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Two Ipswich women everyone needs to know this International Women’s Day

As we celebrate International Women’s Day, two local women are busy making a difference to the lives of both women and girls in Ipswich.

International Women’s Day – 8 March – is a day close to both women’s hearts, Rebecca Sullivan working as the Dean of Students at Ipswich Girls’ Grammar School and Amie Carrington who is the CEO of Ipswich’s Domestic Violence Action Centre.

Last year DVAC supported 8,900 people through its services and primary prevention work, at the forefront of this work was Ms Carrington who works to support local women, children and families experiencing domestic violence.

“I have always been passionate about using my skills and expertise to contribute to social justice and equality,” Ms Carrington said.

“I feel privileged to work in this role alongside the team at DVAC and within the broader sector of like-minded committed individuals who are using their profession to contribute to building an even better society.”

Devoting her life to helping young women find their true passions in life, Ms Sullivan said she was inspired to become a teacher because she wanted to make a difference in the lives of young women and inspire them to achieve their goals.

“I love my role at the school and how it encompasses student wellbeing and overseeing the holistic education of all the girls across years seven to 12,” Ms Sullivan said.

“I feel privileged each day that the girls at Ipswich Girls’ Grammar School share their lives with me.

“Being able to guide them to grow and develop into the best person they can be, is a very meaningful experience.”

Image caption: Dean of Students Rebecca Sullivan with IGGS Head Girls Amandi Jayawardena & Quinn Venz.

When Ms Carrington thinks about what International Women’s Day means to her, it brings up many memories of times spent at International Women’s Day rallies with her mother.

“That tradition has carried through for me my whole life,” Ms Carrington said.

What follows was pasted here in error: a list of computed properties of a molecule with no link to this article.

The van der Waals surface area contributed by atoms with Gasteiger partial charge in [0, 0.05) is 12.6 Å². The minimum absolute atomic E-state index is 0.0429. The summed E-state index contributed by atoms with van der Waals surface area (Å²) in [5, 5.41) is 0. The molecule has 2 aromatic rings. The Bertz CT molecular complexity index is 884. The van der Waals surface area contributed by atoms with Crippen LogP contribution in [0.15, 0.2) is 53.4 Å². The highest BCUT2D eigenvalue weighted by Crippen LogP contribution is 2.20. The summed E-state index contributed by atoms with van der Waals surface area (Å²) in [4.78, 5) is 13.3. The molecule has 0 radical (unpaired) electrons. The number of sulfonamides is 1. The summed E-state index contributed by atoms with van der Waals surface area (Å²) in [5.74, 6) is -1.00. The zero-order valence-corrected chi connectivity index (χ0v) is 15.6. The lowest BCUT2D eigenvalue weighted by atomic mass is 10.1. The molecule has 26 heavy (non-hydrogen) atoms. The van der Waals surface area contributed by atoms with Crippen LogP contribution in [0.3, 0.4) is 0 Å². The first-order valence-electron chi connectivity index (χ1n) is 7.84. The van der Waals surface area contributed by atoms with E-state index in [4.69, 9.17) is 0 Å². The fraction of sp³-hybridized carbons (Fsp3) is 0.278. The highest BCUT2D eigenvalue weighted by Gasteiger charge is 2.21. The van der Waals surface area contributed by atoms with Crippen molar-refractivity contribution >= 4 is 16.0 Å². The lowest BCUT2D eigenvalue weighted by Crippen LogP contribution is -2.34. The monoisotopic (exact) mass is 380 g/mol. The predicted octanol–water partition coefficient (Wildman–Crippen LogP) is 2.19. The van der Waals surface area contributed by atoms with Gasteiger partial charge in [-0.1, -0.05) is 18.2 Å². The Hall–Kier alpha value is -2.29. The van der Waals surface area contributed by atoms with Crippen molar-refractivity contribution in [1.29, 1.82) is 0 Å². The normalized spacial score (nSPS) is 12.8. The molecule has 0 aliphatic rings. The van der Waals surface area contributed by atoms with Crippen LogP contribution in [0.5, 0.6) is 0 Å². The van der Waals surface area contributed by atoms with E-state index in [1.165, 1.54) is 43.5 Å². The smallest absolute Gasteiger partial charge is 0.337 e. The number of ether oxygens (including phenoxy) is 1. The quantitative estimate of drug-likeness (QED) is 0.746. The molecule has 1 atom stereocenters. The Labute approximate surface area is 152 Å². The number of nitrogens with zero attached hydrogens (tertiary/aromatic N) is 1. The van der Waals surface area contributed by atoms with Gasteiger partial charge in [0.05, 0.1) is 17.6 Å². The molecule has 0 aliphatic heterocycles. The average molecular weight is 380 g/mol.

“International Women’s Day is important to me because gender equity is still such an important issue in our society.

“It is great to work in Ipswich alongside other successful women such as Jennifer Howard and our first female Mayor Theresa Harding.”

When asked about what International Women’s Day means to her, Ms Sullivan said she loves how International women’s Day is a celebration of the achievements of women.

“We can promote the sisterhood and the philosophy of working together and mentoring other women to achieve success,” she said.

When speaking about her vision for the future Ms Sullivan said she hopes to be a role model to her students and inspire them to be active community members.

“Our dedicated Life Skills Program has been designed to equip our girls with the skills they require to become active citizens who make meaningful contributions to their community,” Ms Sullivan said.

“In my current role I feel a sense of accomplishment as I can positively impact upon my students and hopefully make a difference for the better.”

Ms Carrington is also working hard towards an equal future for women which includes a right to safety and respect within their relationships.

“My vision is for all women to be equally celebrated across age, ethnicity, health and disbilit6y for the important contribution that they make to society,” Ms Carrington said.

“As a mother, I hope for my daughters to have the same opportunities, to have the same aspirations and dream as my son as they grow up.”

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